Management Styles: Bob Knight vs. Coach K

19 August 2006 at 10:58 pm 2 comments

| Peter Klein |

Two of the most successful US college basketball coaches, Bob Knight and Mike Krzyzewski (Coach K), are as well known for their management styles as for their on-court success. Knight (the legendary Indiana University coach now at Texas Tech.) is the in-your-face, marine-style drill sergeant who tears his players down only to build them back up. Duke’s Krzyzewski (a former Knight assistant) prefers to nurture and encourage his players, trying to establish a caring, family-style atmosphere.

Upon pondering these facts, what’s a good management scholar to do? Why, make a leadership case out of them, of course.

This piece in HBS’s Working Knowledge for Business Leaders profiles Scott Snook, who has created an HBS leadership course based on the contrasting styles of Knight and Krzyzewski. (Via Businesspundit.)

According to Snook, the two styles ultimately rest on different behavioral foundations:

If you believe people are fundamentally good — good meaning that they’re trying to do their best, they’re self-motivated, they want to perform — then your fundamental leadership style will be one way. It will be empowering them, getting obstacles out of the way, and setting high goals while maintaining standards.

If you believe people are fundamentally bad — if you believe people are constantly looking to get over and get by and won’t do anything unless they’re watched — then you’ll tend to lead with a very transactional management style that’s built primarily around rewards and punishments. Tight supervision, a controlling type of leadership style characterized by a great deal of social distance between leaders and led.

Hmmm, the latter sounds like the Ghoshal-Pfeffer caricature of economic analysis, but never mind. Anyway, I leave it to the reader to draw his or her own conclusions about what this says for the “leadership” curriculum at the top business schools.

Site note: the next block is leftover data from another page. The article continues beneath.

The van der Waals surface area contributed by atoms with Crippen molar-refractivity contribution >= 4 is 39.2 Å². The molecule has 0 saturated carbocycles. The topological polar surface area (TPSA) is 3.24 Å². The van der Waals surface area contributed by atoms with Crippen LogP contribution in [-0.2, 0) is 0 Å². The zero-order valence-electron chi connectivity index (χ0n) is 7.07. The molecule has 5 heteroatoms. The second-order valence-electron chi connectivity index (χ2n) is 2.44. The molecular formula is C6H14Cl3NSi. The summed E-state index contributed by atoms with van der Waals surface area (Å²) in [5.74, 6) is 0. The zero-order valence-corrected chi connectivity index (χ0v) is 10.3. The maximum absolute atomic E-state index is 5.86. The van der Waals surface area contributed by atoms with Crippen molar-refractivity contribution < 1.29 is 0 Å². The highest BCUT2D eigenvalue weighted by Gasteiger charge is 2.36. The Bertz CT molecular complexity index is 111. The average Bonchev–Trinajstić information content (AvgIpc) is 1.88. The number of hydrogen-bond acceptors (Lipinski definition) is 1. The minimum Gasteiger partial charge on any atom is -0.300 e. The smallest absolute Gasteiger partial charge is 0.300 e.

(Side note from the Larry Summers file: Anson Dorrance, who coaches both the men’s and women’s soccer teams at North Carolina, raised hackles a few years ago by suggesting that men and women respond differently to different coaching styles. Dorrance is known for relating to his male players like Bob Knight and his female players like Coach K. Dorrance, unlike Summers, survived the flap, perhaps because he’s the most successful women’s soccer coach in NCAA history.)

Entry filed under: - Klein -, Management Theory.

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2 Comments Add your own

  • 1. Bob Sutton  |  20 August 2006 at 1:30 pm

    Bob Knight has a well-documented history of physical and psychological abuse, including an incident where he looks like he is choking player that was caught on videotape. Who cares if he wins: That narrow definition as the sole measure of effectiveness is one of the main things wrong with our culture and often our theories. He should have been fired, but his school was a victim of our cultural myth: If you are are really big winner, you can get away with being a really big asshole.

    It is clear that being an abusive jerk is not required for winning: Phil Jackson is exhibit 1, and in business there is A.G. Lafley of P&G and many other fine human beings who lead effective companies.

    Sure, I can make arguments — I have made arguments — about reasons that being an demeaning bully can spark performance in the narrow sense. But glorifying these jerks demeans us as human-beings, and success is possible under a compassionate leader, so why don’t we — as a society — simply decree that such people aren’t allowed to hold leadership positions?

  • 2. Peter Klein  |  21 August 2006 at 9:20 am

    Steve Sailer passes along this story about former Paraguayan dictator Alfredo Stroessner (from the NYT obit):

    One former American ambassador to Paraguay, Robert E. White, remembered General Stroessner as darkly brilliant at profiting from others’ mistakes. Once, Mr. White recalled, the Paraguayan ambassador to Argentina had gambled away the embassy’s entire budget. The ambassador was immediately summoned to Asunción and was handed a confession to sign. General Stroessner then promoted him to foreign minister. “He could never have an independent thought or deed after that,” Mr. White explained.

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